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1999 BMW Z8 Review

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SEE ALSO: BMW Buyer's Guide

by Ted Laturnus

It’s the most expensive model BMW has ever produced. Loosely styled after the company’s 1959 507 sports car, it has an all-aluminum body attached to an aluminum space frame. It’s powered by a 400-horsepower V8 engine taken from the M5 performance sedan. It has a six-speed transmission, a 0-100 km/h time of about five seconds, and an electronically-governed top speed of 250 km/h. Pierce Brosnan drove (and destroyed!) one in the last James Bond film, The World Is Not Enough, and BMW will be making them in very limited numbers. The price tag is $192,000 and we’ll be lucky if 50 make their way to Canada.

So what’s it like to drive? In a word, exhilarating. Once you slide in behind the retro-styled dashboard and hit the starter button, you find yourself with seemingly unlimited amounts of power to play with. Typically, the transmission snicks from first into second, and synchromesh is less than refined. The engine has a muted kind of animal growl to it, and once prodded, the car leaps ahead like a grand prix racer. But this is no tire-burning hot rod. Thanks to a traction control system (again, taken from the M5) and oversized four-wheel ventilated disc brakes with ABS, everything is under control and the Z8 could be the most civilized 400-horsepower two-seater on the market. Although power comes on instantly, there is also a power band around 4500 rpm that feels like a turbo boost. The Z8 redlines at 6600 rpm, and those last few thousand rpms are a real kick in the pants. This is the kind of car you drive as far away from coffee shops as possible, because you’re speeding before you even have a chance to glance at the tach.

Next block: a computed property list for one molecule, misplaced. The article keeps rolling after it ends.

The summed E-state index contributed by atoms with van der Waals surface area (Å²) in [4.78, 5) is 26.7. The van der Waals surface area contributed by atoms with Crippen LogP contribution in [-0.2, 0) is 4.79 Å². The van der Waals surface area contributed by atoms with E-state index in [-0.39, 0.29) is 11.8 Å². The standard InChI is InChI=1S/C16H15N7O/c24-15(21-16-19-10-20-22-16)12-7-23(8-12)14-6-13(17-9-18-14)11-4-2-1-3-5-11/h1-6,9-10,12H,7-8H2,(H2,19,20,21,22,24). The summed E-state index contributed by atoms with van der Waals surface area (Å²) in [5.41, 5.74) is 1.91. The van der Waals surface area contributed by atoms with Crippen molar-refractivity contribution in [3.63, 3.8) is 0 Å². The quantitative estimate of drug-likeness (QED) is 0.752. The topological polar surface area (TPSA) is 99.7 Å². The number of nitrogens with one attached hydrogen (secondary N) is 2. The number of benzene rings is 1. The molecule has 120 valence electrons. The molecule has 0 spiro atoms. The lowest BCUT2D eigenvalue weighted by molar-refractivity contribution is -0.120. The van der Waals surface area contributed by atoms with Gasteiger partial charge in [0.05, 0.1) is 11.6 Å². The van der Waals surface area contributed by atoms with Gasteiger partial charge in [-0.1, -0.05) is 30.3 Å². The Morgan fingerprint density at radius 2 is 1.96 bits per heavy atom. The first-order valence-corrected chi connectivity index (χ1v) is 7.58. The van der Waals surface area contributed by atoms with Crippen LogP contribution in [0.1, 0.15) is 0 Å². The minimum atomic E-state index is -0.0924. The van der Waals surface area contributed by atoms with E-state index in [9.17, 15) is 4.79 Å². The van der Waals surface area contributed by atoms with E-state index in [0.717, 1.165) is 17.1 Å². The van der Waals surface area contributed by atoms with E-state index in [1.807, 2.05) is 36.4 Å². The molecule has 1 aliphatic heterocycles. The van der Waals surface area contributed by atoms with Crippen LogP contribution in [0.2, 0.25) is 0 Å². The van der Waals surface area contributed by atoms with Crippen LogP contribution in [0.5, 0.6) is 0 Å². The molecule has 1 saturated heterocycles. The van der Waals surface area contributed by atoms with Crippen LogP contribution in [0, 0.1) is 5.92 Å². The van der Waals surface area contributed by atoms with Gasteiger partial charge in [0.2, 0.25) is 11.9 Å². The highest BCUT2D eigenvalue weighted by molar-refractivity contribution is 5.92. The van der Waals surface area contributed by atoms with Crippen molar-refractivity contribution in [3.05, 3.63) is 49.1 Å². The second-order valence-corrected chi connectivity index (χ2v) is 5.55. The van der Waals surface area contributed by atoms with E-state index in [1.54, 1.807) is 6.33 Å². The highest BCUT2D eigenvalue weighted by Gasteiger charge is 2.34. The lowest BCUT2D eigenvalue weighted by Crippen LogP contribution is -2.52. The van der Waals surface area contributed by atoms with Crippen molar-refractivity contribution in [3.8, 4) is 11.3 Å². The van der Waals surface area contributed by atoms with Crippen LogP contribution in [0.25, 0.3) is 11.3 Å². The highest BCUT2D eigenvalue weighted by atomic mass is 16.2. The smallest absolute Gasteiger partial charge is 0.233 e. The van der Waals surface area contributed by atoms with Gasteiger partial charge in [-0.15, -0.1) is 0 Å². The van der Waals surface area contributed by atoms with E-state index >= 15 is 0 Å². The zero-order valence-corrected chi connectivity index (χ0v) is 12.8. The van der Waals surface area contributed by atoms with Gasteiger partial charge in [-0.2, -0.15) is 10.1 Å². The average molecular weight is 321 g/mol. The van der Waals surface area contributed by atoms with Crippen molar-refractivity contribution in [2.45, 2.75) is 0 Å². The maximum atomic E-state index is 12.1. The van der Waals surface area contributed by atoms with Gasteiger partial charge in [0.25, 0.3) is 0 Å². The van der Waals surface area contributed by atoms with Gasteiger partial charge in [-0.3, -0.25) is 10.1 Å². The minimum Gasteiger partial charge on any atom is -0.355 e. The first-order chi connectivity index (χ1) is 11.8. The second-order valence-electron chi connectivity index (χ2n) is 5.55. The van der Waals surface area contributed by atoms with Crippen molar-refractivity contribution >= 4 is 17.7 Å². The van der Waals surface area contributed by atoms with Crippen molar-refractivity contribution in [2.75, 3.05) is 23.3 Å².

Interior accoutrements are surprisingly spartan. No vast expanses of exotic wood trim, no unnecessary use of leather. In an understated display of industrial chic, all surfaces are either brushed or painted aluminum, and all the controls are undersized, with a wire-spoked steering wheel and an ignition key mounted high on the dashboard. Like the Honda S2000, the Z8 has a starter button, and the instrumentation is located in the middle of the dash with extremely cool orange back-lighting. Elbow room is at a premium, and the top is deployed via a console-mounted button. The Z8 also comes with a Global Positioning System with verbal prompts, but I would suggest that you’ll be going to fast for it to be of any use. A contoured roll bar houses the headrests and there is a zip-up wind protector as well.

Definitely prettier than BMW’s Z3 roadster, the Z8 abounds in exterior retro styling cues: side vents, split front grille with built-in driving lights, flared wheel arches, and nice wide 18-inch wheels and tires. Not as striking as its predecessor, the Z8 is actually a very subtle looking automobile and kind of blends in to the background. It doesn’t stick out like - say - the Plymouth Prowler or Audi TT.

But if exclusivity is what you crave, this is the bomb.